I recently spent a day in (a very rainy) Glasgow with Professor Anne French – RCVS and European Specialist in Veterinary Cardiology. Anne works at Glasgow Vet School where she is Professor of Cardiology and Director of the small animal hospital.
The day was aimed at teaching general practitioners, like myself, to use ultrasound in order to improve our diagnosis and subsequent treatment of heart disease. It was hosted by BCF technologies – one of the foremost manufacturers of veterinary imaging equipment.
As it was a practical course, I had to take my own dog (Oreo) along as my “subject”. He was the model patient and was rewarded with excessive amounts of gravy bones and lots of attention! He was definitely the star of the show- not only for his behaviour – but because all the delegates found his heart easiest to image which is due purely to his size and shape. That was perhaps the first lesson – the size and shape of a dog has a massive influence on the quality of the heart images you are able to get using ultrasound.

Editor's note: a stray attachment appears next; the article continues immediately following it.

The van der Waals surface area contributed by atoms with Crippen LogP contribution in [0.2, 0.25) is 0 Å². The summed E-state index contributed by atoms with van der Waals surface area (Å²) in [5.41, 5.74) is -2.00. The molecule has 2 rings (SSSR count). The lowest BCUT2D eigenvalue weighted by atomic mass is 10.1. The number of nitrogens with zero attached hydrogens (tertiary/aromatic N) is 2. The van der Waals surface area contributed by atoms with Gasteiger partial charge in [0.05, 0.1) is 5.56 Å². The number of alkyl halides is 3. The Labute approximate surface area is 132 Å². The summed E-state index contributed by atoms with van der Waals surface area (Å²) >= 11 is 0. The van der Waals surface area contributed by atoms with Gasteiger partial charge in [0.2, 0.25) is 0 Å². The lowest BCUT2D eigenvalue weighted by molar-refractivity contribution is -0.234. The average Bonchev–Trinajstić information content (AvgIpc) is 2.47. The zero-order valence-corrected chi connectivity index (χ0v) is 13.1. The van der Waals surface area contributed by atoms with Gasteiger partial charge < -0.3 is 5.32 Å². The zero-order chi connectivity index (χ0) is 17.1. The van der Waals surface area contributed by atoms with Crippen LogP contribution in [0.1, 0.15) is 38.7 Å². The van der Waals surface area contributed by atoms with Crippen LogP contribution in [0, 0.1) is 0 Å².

The morning was spent practicing to get the standard cardiac images from which many of our common heart diseases in the dog and cat can be diagnosed. We learned which measurements were important to take and which ultrasound view was necessary to facilitate these measurements. After lunch and a very wet dog walk with the other dogs “helping out” on the course, we repeated the techniques we had learned in the morning. The afternoon session added in the use of colour and spectral Doppler – tools used to investigate the direction and speed of flow of blood within the heart.
It was an excellent and informative course given by a fantastic teacher. Now I need to practice, practice, practice – it’s lucky that Oreo likes gravy bones so much!